In 1890 Barrow helped establish the first permanent African American Baptist Church in Spokane—Calvary Baptist Church—eventually moving there to become its pastor. During Calvary's first thirty years the church site moved frequently, but in 1927 it relocated to East 203 Third Avenue, where it stands today. Barrow continued his political pursuits in the state of Washington. He became active in the Populist Party, serving in 1896 as party elector, a politically prestigious position at that time.
In 1906 Barrow died tragically in a Tacoma streetcar accident, but the company and his entrepreneurial spirit continued under the leadership of his son Peter, Jr. In keeping with his father's corporate structure, young Barrow's friend and business partner, Frank A. Stokes, served as vice president; Peter's son Charles as secretary; and Charles Parker, another Barrow family friend, as the treasurer and agriculturalist.
Rev. Peter Barrow's commitment to black empowerment in Spokane resonated throughout the early twentieth century, years after his death. In 1911 the Barrow family launched The Citizen, an African American issues-oriented newspaper published by Charles Barrow. Besides operating the newspaper, Charles became a member of the Typographical Union and owned the Quality Printing Company in downtown Spokane on West Riverside Avenue.
During the first decade of the twentieth century, the success of the Barrow family and other early pioneers inspired more blacks to migrate to Spokane. Nonetheless, the African American population remained small (and at times even decreased) compared to the white population, which also remained stagnant through the World War I era. In fact, the lack of jobs out west led the vast majority of southern migrants to avoid the region in favor of closer industrial cities in the Midwest and South. As a result, in 1900, out of a total population of 36,848, African Americans in Spokane totaled only 376, representing about 1 percent of residents.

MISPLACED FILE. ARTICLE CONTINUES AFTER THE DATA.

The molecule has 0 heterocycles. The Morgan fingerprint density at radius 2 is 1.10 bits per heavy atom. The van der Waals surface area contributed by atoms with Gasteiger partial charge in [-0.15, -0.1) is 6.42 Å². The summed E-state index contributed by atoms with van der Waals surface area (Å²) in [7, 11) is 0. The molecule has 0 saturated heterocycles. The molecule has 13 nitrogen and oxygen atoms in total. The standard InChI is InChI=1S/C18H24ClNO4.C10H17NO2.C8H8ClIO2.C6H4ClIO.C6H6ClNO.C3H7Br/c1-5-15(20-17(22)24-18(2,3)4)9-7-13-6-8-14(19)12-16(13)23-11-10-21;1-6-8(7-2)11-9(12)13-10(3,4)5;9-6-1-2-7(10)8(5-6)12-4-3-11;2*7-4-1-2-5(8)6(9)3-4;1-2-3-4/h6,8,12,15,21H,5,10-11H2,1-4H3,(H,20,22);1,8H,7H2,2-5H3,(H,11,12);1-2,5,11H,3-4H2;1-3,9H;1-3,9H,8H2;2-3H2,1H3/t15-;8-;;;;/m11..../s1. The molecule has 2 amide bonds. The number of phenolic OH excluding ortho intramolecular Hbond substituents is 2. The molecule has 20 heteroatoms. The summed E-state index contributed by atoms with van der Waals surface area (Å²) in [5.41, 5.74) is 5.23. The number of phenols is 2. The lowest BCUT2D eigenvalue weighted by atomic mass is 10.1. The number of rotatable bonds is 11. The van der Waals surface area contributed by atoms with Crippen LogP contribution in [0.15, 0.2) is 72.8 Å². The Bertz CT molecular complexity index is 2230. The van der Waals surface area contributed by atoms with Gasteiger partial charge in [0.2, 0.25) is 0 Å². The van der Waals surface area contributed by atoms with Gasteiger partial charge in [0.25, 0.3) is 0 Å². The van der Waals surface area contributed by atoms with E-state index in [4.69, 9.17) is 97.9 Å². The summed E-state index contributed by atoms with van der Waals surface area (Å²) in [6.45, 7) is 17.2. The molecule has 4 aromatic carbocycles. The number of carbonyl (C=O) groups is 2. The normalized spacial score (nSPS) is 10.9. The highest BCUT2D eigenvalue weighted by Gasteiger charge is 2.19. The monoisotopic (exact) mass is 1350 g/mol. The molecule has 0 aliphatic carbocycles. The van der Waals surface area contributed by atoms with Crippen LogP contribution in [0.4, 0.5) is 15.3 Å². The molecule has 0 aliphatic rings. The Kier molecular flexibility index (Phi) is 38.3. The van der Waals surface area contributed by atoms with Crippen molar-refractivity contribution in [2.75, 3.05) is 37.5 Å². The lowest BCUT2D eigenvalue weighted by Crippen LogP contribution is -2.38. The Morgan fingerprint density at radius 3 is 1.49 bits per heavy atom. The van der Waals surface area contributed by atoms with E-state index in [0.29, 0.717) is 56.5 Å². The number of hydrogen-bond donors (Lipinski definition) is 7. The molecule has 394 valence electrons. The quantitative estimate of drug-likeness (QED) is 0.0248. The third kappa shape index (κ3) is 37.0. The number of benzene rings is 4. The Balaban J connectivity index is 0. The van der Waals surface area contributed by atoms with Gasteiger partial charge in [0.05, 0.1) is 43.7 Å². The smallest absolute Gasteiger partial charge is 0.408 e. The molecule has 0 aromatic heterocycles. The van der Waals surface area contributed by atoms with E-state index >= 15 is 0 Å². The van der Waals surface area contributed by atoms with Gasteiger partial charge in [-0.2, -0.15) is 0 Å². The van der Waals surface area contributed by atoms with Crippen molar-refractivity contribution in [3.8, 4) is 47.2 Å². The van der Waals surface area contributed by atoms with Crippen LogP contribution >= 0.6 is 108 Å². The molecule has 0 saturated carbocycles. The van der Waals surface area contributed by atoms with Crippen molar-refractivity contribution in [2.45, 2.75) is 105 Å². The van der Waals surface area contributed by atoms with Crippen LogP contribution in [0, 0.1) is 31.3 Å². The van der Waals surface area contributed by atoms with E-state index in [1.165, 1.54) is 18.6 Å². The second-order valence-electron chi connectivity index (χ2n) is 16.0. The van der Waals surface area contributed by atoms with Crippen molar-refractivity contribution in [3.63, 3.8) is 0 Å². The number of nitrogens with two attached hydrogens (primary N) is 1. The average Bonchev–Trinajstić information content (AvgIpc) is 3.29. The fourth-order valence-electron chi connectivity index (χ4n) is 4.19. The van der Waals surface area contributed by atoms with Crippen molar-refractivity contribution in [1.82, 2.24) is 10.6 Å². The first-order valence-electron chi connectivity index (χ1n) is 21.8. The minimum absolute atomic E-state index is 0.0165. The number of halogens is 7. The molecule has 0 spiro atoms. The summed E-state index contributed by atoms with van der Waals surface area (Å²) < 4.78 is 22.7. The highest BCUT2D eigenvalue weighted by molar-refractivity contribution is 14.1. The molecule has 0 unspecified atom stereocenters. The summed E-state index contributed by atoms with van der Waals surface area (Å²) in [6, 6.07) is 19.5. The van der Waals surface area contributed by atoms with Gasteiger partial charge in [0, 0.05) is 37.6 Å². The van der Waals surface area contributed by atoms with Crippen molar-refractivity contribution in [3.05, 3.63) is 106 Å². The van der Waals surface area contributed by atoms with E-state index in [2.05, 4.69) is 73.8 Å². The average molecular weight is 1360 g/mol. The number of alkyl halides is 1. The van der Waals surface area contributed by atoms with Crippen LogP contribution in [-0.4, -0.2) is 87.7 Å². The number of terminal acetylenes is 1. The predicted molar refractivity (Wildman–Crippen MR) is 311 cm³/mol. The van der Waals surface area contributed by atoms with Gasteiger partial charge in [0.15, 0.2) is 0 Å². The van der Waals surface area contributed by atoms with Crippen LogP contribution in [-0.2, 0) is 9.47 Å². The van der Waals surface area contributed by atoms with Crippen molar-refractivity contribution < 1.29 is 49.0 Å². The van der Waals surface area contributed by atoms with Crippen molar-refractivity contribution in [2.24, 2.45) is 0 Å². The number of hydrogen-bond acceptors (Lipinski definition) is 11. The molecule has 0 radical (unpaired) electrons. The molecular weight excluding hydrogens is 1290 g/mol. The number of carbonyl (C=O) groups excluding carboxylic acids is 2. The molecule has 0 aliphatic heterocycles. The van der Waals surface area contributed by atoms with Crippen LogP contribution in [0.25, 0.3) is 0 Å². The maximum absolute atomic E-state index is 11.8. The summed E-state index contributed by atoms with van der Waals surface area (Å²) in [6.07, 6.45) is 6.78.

Black Cultural Expression
As African Americans continued to arrive in Spokane, they formed social, cultural, and religious organizations similar to those created in other parts of the country. These organizations reveal a story of forged alliances between the old guard and "newcomers" that allowed both groups to cope with racism and discrimination. Several black churches ministered to the spiritual and social needs of Spokane's black community. They sponsored picnics, dances, athletic teams, and literary societies—group activities that formed the core of the community.